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Thursday, 14 February 2013
Page: 1538


Mr McCORMACK (Riverina) (12:12): Born Joseph Aloisius Ratzinger in the Bavarian region of Germany on 16 April 1927, Pope Benedict XVI will have served as the spiritual leader of the Roman Catholic Church from 19 April 2005 until his forthcoming resignation, due to age and declining health, on 28 February 2013. Elected to the papacy three days after his 78th birthday, Pope Benedict was one of the oldest to have been elected to lead the church. He was ordained a priest in 1951—what a long time as one of the Lord's shepherds. Before he was elected to the papacy, he had hoped to retire peacefully. Instead, at the time he said:

At a certain point, I prayed to God, 'please don't do this to me'. Evidently, this time He didn't listen to me.

Of course, God works in many strange and mysterious ways. I believe that He certainly has a path for us all to follow. For Pope Benedict, that path was to the Holy See, to the papacy and to lead the world's 1.2 billion Catholics and what a fine, prayerful, spiritual and faith-filled job Pope Benedict XVI has done in that mission.

For Australians, Pope Benedict's years in the Vatican will be remembered for the canonisation of our very own Saint Mary of the Cross—or Mary MacKillop—on 17 October 2010. In canonising Saint Mary of the Cross, Australia's first Roman Catholic saint, Pope Benedict highlighted the affection he shared for the Australian nation. As the former Australian ambassador to the Holy See, former Deputy Prime Minister Tim Fischer, noted, the Pope gave many thoughts and prayers to Australian people, particularly in times of crisis and times of natural disasters—such as Black Saturday and our recent devastating flood events. In 2008, Pope Benedict visited Australia as part of World Youth Day in Sydney, which my daughter Georgina attended with a group from Mater Dei Catholic College and other high schools within the Catholic diocese of Wagga Wagga. I share the view of the Prime Minister regarding the captivation the crowds had with Pope Benedict XVI during his visit here.

It is important to note during this motion that the Pope made some progress in acknowledging what he called, in 2005, the 'filth' within the church, which must be recognised. It is my sincere hope for whomever succeeds Pope Benedict XVI that further progress can be made in acknowledging the shameful past unfortunately perpetrated by some—only some—within the church as far as sexual abuse, especially against children, is concerned. In addition, Benedict has done much to reach out to the world's poor and most-disadvantaged people in Africa and South America. He has set a shining example for the church's social justice obligations, which is something the Bishop of Wagga Wagga, Gerard Hanna, praised. Bishop Hanna, who met the Pope in both Sydney and Rome, told me:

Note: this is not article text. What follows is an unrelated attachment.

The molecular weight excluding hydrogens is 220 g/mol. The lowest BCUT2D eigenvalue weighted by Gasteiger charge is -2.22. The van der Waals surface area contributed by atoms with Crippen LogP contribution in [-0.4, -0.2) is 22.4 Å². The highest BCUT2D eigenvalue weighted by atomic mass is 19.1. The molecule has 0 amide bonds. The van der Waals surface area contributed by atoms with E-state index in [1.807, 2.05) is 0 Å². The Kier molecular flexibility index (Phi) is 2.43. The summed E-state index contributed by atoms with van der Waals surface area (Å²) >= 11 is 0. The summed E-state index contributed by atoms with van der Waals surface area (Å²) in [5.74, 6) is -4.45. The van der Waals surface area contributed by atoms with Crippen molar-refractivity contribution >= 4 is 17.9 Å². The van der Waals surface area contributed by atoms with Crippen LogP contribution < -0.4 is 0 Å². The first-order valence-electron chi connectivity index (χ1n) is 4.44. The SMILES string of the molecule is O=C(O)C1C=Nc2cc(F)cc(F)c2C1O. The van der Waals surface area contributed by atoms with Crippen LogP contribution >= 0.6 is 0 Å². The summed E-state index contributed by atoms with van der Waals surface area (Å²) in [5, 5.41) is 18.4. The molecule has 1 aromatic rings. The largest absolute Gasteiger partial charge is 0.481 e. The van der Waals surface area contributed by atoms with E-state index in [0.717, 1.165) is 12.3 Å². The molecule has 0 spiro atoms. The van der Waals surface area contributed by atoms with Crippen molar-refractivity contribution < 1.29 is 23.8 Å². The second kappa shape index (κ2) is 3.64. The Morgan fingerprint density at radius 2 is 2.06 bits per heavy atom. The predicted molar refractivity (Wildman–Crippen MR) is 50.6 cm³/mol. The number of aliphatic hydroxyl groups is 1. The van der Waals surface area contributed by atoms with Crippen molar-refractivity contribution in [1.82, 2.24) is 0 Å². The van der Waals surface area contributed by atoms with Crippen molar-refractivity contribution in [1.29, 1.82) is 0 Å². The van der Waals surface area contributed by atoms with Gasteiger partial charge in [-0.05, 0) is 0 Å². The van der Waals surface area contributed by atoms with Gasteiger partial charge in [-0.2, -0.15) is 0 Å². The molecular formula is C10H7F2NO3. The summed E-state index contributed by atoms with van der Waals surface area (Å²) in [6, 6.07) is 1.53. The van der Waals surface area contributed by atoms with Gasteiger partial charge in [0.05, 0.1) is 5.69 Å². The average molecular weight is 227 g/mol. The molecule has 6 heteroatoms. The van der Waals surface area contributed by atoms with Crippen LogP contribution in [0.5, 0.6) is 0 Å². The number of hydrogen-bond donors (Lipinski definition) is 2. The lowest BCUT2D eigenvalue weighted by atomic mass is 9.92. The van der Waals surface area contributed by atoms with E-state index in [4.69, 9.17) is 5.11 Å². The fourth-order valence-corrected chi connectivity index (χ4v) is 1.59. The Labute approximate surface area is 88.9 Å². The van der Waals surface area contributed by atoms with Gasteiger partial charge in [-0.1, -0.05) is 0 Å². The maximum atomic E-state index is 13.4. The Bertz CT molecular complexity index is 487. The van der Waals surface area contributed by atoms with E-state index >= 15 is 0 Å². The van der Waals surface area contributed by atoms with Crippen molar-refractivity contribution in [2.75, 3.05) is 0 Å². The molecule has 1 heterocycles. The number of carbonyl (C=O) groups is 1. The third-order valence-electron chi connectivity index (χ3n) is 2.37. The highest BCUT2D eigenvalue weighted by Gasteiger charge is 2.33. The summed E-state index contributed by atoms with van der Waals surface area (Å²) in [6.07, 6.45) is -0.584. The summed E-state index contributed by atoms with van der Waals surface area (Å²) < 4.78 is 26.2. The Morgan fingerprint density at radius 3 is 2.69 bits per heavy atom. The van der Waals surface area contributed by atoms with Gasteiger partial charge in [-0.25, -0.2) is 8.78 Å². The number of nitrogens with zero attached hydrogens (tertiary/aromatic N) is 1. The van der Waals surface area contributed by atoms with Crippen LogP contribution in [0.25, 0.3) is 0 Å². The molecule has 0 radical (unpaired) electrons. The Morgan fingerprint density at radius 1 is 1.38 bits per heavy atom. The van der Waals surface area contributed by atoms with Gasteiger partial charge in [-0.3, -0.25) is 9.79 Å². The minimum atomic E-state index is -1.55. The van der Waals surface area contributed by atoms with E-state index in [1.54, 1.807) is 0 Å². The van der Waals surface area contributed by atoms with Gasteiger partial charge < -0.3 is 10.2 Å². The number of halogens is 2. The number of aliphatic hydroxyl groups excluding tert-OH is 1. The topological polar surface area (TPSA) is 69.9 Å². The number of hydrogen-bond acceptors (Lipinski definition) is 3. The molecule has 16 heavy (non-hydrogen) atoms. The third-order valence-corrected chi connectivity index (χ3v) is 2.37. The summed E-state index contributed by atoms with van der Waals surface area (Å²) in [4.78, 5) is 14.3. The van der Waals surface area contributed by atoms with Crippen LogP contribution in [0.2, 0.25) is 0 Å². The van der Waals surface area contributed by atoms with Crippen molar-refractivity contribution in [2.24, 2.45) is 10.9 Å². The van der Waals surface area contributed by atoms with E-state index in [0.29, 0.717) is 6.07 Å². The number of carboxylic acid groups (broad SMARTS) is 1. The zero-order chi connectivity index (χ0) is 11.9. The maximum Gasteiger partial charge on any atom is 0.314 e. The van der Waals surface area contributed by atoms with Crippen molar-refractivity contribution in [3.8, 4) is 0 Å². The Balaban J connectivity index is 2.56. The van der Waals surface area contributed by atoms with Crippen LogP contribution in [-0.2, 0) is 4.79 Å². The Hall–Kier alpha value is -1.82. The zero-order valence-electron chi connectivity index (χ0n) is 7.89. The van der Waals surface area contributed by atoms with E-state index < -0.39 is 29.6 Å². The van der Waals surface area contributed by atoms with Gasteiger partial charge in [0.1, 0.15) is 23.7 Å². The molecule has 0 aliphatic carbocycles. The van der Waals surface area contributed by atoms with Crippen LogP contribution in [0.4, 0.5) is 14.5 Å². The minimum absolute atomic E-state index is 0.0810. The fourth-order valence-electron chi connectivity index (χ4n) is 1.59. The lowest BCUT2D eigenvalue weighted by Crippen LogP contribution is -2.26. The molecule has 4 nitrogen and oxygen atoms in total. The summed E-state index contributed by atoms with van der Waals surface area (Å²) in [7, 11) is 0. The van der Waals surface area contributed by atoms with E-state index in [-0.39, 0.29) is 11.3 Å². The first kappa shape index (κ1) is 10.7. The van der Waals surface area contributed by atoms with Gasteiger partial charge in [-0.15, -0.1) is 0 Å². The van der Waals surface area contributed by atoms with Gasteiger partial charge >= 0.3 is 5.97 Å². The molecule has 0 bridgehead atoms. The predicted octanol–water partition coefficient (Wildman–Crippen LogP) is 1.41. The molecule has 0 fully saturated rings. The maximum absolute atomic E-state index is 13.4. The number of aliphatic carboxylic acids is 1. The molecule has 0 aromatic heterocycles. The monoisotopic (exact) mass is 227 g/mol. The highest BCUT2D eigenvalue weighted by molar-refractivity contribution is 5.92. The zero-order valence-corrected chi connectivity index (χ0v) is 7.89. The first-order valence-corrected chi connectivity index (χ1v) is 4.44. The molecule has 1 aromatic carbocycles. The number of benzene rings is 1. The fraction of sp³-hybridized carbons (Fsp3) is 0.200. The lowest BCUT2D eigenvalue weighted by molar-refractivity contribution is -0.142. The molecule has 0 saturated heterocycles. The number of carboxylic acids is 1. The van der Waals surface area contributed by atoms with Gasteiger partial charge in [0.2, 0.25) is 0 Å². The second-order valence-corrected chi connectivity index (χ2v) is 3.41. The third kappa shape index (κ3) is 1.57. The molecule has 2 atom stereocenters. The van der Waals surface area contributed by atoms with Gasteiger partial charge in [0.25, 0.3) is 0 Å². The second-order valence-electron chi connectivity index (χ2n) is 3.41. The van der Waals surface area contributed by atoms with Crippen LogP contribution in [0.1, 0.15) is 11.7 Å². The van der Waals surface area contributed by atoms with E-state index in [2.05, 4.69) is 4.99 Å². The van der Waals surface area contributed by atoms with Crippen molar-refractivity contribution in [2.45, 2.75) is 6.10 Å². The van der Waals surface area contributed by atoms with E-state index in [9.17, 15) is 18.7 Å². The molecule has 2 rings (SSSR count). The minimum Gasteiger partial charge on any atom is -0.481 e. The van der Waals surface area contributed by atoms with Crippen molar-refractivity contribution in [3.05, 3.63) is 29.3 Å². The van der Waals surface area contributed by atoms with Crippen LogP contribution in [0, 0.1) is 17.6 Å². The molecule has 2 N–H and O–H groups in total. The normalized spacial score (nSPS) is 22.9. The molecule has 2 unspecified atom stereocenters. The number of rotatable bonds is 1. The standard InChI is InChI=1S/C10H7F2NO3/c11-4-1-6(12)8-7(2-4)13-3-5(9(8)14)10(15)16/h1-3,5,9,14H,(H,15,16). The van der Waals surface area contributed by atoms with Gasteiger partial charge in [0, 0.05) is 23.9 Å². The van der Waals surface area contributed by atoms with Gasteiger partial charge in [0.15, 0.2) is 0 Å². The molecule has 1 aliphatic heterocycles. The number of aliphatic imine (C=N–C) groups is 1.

He is a man who has written widely on ecumenism and renewing the impetus towards unity. He has opened inter-religious dialogue, and this is noteworthy. His Papacy, while relatively short, has been marked by his willingness to travel overseas to reach out to the world's 1.2 billion Catholics.

Bishop Hanna said that the Pope's decision to resign—the first since Pope Gregory XII way back in 1415, some 598 years ago—was 'bold and courageous'. 'His difficult decision to step aside due to ill health shows his remarkable leadership.' Bishop Hanna said:

He has re-established that in future Popes can follow suit, doing their best in the role until such a time as their health prevents them from continuing, and then allowing another Pope to be elected in their place. In future it will not be such an extraordinary measure to do this.

Further to this, Pope Benedict XVI also played a significant geopolitical role in encouraging negotiations towards an agreement on the use of cluster bombs, following in the footsteps of the geopolitical role his predecessor, John Paul II, played at the end of the Cold War. But for Catholics in Australia, Pope Benedict's resignation highlights the changing tradition in the papacy. When Joseph Ratzinger was first elected to the papacy, he pledged to be a 'simple and humble worker in the vineyard of the Lord', and his custodianship of the church will be remembered for the attempts he made to reach out to the areas of the world where the church is growing, such as Africa and South America.

On behalf of the people of the Riverina electorate, the many Catholics in my electorate, I join other members in thanking Pope Benedict XVI for his exemplary, faith-filled, prayerful and strong leadership of the Roman Catholic Church since 2005 and wish him all the very best for the future.